Sára Hungler is an assistant professor at the Social and Labour Law Department. She teaches Hungarian and European social and labour law, and equal treatment. She earned her PhD degree in 2015. Her research field covers gender equality and family policy with special regard to vulnerable groups, such as Roma or unemployed mothers. She is a researcher at the Institute of Legal Studies, where her research focuses on regulatory changes in social law. She is awarded with a post-doctoral scholarship by the National Research, Development and Innovation Office, she is currently researching social integration in the Visegrad countries with emphasis on family policy and women’s rights. She is regularly publishing her results in Hungarian and international journals, she recently published her first book on human rights and workplace democracy.
Hungler, Sára. The Dual Nature of Employee Involvement. Paris: L'Harmattan, 2020.
Hungler, Sára. „Local Interests and Social Integration in Europe”. In Between Compliance and Particularism: Member State Interests and European Union Law, edited by Marton Varju, 255–81. Cham: Springer International Publishing, 2019. https://doi.org/10.1007/978-3-030-05782-4_12.
Boglárka Koller is a full professor, head of Department of European Studies at the University of Public Service, Ludovika, Faculty of Public Governance and International Studies. She graduated at the Corvinus University, Budapest as an economist in 1998; she also holds an MA in Nationalism Studies from the Central European University, Budapest and an MSc in European Studies from the London School of Economics and Political Science. Her main research areas are history and theories of European integration, differentiated integration and multi-speed Europe, Europeanisation in Central and Eastern Europe. She has numerous publications on European integration among which there are three books (Nemzet, identitás és politika Európában [Nations, Identities and Politics in Europe] [Budapest: L’Harmattan, 2006]; Európa utazása [The Voyage of Europe], co-authored with Krisztina Arató [Gondolat Kiadó, 2015]; Képzelt Európa [Imagined Europe], co-authored with Krisztina Arató [Budapest: Balassi Kiadó, 2013]) and several edited volumes. Published an edited volume with Alexei D. Voskressenski: The Regional World Order at Lexington, USA and contributed to L'Europe, une fracture á retardement volume edited by Violaine Delteil and Xavier Richet (Paris: L’Harmattan, 2019) with a chapter ‘Differentiated Union. The Only Way Forward or One That Leads to Disintegration?’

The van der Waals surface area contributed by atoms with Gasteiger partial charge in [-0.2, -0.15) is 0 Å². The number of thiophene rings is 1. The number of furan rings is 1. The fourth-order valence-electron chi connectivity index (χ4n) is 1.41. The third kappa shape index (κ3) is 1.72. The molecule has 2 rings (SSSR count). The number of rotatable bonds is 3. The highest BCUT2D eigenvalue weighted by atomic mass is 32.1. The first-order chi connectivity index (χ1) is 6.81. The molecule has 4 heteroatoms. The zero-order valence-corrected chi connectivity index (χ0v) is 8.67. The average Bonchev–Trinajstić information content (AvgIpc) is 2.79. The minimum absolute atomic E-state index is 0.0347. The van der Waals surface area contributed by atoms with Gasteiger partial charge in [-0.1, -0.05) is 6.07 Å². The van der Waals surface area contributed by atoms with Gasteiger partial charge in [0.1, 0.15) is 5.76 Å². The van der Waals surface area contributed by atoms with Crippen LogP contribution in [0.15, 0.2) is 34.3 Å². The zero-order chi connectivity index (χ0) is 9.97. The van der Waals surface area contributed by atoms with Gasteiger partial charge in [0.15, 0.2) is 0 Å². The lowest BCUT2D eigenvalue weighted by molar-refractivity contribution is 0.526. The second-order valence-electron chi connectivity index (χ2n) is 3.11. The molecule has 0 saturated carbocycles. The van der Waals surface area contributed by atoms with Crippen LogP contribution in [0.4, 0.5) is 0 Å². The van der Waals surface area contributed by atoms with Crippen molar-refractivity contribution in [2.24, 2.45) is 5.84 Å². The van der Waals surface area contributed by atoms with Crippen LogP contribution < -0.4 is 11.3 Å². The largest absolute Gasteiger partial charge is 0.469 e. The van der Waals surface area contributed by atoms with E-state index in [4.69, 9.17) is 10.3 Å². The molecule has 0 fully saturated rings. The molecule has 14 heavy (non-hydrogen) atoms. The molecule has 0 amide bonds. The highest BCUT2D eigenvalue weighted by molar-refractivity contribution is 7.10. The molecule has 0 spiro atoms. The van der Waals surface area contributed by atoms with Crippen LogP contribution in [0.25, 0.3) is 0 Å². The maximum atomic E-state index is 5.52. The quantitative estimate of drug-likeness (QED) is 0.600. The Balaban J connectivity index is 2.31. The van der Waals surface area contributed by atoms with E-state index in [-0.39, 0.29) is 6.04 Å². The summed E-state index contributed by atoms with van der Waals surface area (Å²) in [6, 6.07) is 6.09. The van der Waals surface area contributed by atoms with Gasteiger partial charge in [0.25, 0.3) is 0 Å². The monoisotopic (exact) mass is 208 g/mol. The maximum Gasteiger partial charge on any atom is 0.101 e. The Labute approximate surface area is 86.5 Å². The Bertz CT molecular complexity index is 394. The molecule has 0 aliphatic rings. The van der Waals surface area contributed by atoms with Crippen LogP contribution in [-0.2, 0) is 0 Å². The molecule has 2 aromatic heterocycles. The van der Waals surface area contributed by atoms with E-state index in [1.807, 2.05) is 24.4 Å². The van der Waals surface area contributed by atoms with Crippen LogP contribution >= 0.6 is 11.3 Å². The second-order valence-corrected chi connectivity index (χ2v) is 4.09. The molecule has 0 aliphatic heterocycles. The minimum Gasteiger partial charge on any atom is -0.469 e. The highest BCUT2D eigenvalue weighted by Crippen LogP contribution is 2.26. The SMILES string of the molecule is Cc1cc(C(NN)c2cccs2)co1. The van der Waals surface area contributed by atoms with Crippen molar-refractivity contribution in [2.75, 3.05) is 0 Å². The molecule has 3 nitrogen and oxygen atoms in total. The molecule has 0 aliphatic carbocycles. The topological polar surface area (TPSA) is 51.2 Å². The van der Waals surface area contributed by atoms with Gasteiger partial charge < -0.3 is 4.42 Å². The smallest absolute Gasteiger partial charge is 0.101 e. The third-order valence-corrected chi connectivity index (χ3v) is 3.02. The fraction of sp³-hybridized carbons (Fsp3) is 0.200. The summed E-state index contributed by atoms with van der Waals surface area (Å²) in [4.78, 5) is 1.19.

Miklós Lojkó is Associate Professor of Modern History at the School of English and American Studies of Eötvös Loránd University, Budapest. Visiting Professor at the Department of History of the Central European University, 2005-2015. PhD graduate of the University of Cambridge. His teaching and publications concentrate on political, economic and cultural ties between Western, Central and South-Eastern Europe during the first half of the 20th century.
Lojkó, Miklós. ‘Uncertain Beginnings in Danubian Central Europe: Embedding the new states system in Czechoslovakia, Hungary and Poland, 1919-1927’. In: Vom Nachkrieg zum Vorkrieg: Die Pariser Friedensverträge und die internationale Ordnung der Zwischenkriegszeit, edited by Ulrich Schlie, Miklos Lojko, and Thomas Weber, 59–76. Andrássy Studien zur Europaforschung 26. Baden-Baden: Nomos Verlagsgesellschaft, 2020.